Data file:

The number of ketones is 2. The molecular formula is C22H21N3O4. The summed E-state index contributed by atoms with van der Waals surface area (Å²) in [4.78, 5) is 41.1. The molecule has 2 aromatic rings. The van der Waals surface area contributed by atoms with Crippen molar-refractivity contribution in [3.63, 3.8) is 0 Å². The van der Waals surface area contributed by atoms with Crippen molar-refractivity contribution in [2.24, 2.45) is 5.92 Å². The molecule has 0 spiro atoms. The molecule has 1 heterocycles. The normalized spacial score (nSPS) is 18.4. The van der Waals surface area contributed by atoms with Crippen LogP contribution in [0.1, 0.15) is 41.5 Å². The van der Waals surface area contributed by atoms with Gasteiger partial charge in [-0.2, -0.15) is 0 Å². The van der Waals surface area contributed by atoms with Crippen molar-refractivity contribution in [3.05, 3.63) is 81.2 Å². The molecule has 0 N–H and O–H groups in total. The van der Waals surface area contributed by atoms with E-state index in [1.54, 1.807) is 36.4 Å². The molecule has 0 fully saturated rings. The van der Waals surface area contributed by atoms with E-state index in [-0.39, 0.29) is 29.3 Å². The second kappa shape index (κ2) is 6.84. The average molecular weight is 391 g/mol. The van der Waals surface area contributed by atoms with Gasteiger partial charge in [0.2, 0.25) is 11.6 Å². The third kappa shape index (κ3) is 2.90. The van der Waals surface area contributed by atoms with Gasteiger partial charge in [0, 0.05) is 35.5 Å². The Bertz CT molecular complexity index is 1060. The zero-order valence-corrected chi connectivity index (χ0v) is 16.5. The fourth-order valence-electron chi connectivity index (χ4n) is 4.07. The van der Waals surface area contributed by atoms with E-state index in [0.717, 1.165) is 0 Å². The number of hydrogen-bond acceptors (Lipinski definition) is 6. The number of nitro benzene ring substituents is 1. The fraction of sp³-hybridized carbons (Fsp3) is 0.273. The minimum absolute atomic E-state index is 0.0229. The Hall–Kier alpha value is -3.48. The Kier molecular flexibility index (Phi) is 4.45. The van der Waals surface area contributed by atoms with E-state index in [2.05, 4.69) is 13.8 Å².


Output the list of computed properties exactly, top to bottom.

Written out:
The number of ketones is 2. The molecular formula is C22H21N3O4. The summed E-state index contributed by atoms with van der Waals surface area (Å²) in [4.78, 5) is 41.1. The molecule has 2 aromatic rings. The van der Waals surface area contributed by atoms with Crippen molar-refractivity contribution in [3.63, 3.8) is 0 Å². The van der Waals surface area contributed by atoms with Crippen molar-refractivity contribution in [2.24, 2.45) is 5.92 Å². The molecule has 0 spiro atoms. The molecule has 1 heterocycles. The normalized spacial score (nSPS) is 18.4. The van der Waals surface area contributed by atoms with Crippen LogP contribution in [0.1, 0.15) is 41.5 Å². The van der Waals surface area contributed by atoms with Gasteiger partial charge in [-0.2, -0.15) is 0 Å². The van der Waals surface area contributed by atoms with Crippen molar-refractivity contribution in [3.05, 3.63) is 81.2 Å². The molecule has 0 N–H and O–H groups in total. The van der Waals surface area contributed by atoms with E-state index in [1.54, 1.807) is 36.4 Å². The molecule has 0 fully saturated rings. The van der Waals surface area contributed by atoms with E-state index in [-0.39, 0.29) is 29.3 Å². The second kappa shape index (κ2) is 6.84. The average molecular weight is 391 g/mol. The van der Waals surface area contributed by atoms with Gasteiger partial charge in [0.2, 0.25) is 11.6 Å². The third kappa shape index (κ3) is 2.90. The van der Waals surface area contributed by atoms with Gasteiger partial charge in [0, 0.05) is 35.5 Å². The Bertz CT molecular complexity index is 1060. The zero-order valence-corrected chi connectivity index (χ0v) is 16.5. The fourth-order valence-electron chi connectivity index (χ4n) is 4.07. The van der Waals surface area contributed by atoms with E-state index in [0.717, 1.165) is 0 Å². The number of hydrogen-bond acceptors (Lipinski definition) is 6. The number of nitro benzene ring substituents is 1. The fraction of sp³-hybridized carbons (Fsp3) is 0.273. The minimum absolute atomic E-state index is 0.0229. The Hall–Kier alpha value is -3.48. The Kier molecular flexibility index (Phi) is 4.45. The van der Waals surface area contributed by atoms with E-state index in [2.05, 4.69) is 13.8 Å².